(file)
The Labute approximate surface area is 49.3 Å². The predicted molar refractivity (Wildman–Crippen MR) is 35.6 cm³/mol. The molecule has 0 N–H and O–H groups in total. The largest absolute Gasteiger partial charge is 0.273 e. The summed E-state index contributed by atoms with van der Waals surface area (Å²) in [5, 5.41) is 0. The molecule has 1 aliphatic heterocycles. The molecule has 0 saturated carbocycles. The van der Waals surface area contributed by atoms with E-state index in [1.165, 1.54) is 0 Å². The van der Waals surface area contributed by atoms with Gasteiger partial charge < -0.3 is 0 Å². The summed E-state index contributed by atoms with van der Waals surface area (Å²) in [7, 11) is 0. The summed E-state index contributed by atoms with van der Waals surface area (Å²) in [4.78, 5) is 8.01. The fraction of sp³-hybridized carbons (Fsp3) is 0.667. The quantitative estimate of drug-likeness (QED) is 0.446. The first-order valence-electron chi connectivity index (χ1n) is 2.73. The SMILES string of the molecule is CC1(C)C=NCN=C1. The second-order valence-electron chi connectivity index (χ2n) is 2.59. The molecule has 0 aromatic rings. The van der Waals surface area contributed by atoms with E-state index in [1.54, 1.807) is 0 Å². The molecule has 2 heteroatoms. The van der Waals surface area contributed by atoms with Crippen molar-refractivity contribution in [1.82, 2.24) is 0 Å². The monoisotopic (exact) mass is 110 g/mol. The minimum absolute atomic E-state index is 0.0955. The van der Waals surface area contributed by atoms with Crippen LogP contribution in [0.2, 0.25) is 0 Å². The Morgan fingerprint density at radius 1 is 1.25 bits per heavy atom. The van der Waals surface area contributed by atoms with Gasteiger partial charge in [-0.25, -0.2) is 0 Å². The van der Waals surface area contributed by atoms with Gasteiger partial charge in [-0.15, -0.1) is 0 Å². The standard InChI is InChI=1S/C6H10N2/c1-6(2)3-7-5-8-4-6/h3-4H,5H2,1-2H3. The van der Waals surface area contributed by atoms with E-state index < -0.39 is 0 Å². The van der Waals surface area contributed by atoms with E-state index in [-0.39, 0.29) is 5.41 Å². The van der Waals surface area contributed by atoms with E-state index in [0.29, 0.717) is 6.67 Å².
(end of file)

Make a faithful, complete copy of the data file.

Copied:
The Labute approximate surface area is 49.3 Å². The predicted molar refractivity (Wildman–Crippen MR) is 35.6 cm³/mol. The molecule has 0 N–H and O–H groups in total. The largest absolute Gasteiger partial charge is 0.273 e. The summed E-state index contributed by atoms with van der Waals surface area (Å²) in [5, 5.41) is 0. The molecule has 1 aliphatic heterocycles. The molecule has 0 saturated carbocycles. The van der Waals surface area contributed by atoms with E-state index in [1.165, 1.54) is 0 Å². The van der Waals surface area contributed by atoms with Gasteiger partial charge < -0.3 is 0 Å². The summed E-state index contributed by atoms with van der Waals surface area (Å²) in [7, 11) is 0. The summed E-state index contributed by atoms with van der Waals surface area (Å²) in [4.78, 5) is 8.01. The fraction of sp³-hybridized carbons (Fsp3) is 0.667. The quantitative estimate of drug-likeness (QED) is 0.446. The first-order valence-electron chi connectivity index (χ1n) is 2.73. The SMILES string of the molecule is CC1(C)C=NCN=C1. The second-order valence-electron chi connectivity index (χ2n) is 2.59. The molecule has 0 aromatic rings. The van der Waals surface area contributed by atoms with E-state index in [1.54, 1.807) is 0 Å². The molecule has 2 heteroatoms. The van der Waals surface area contributed by atoms with Crippen molar-refractivity contribution in [1.82, 2.24) is 0 Å². The monoisotopic (exact) mass is 110 g/mol. The minimum absolute atomic E-state index is 0.0955. The van der Waals surface area contributed by atoms with Crippen LogP contribution in [0.2, 0.25) is 0 Å². The Morgan fingerprint density at radius 1 is 1.25 bits per heavy atom. The van der Waals surface area contributed by atoms with Gasteiger partial charge in [-0.25, -0.2) is 0 Å². The van der Waals surface area contributed by atoms with Gasteiger partial charge in [-0.15, -0.1) is 0 Å². The standard InChI is InChI=1S/C6H10N2/c1-6(2)3-7-5-8-4-6/h3-4H,5H2,1-2H3. The van der Waals surface area contributed by atoms with E-state index < -0.39 is 0 Å². The van der Waals surface area contributed by atoms with E-state index in [-0.39, 0.29) is 5.41 Å². The van der Waals surface area contributed by atoms with E-state index in [0.29, 0.717) is 6.67 Å².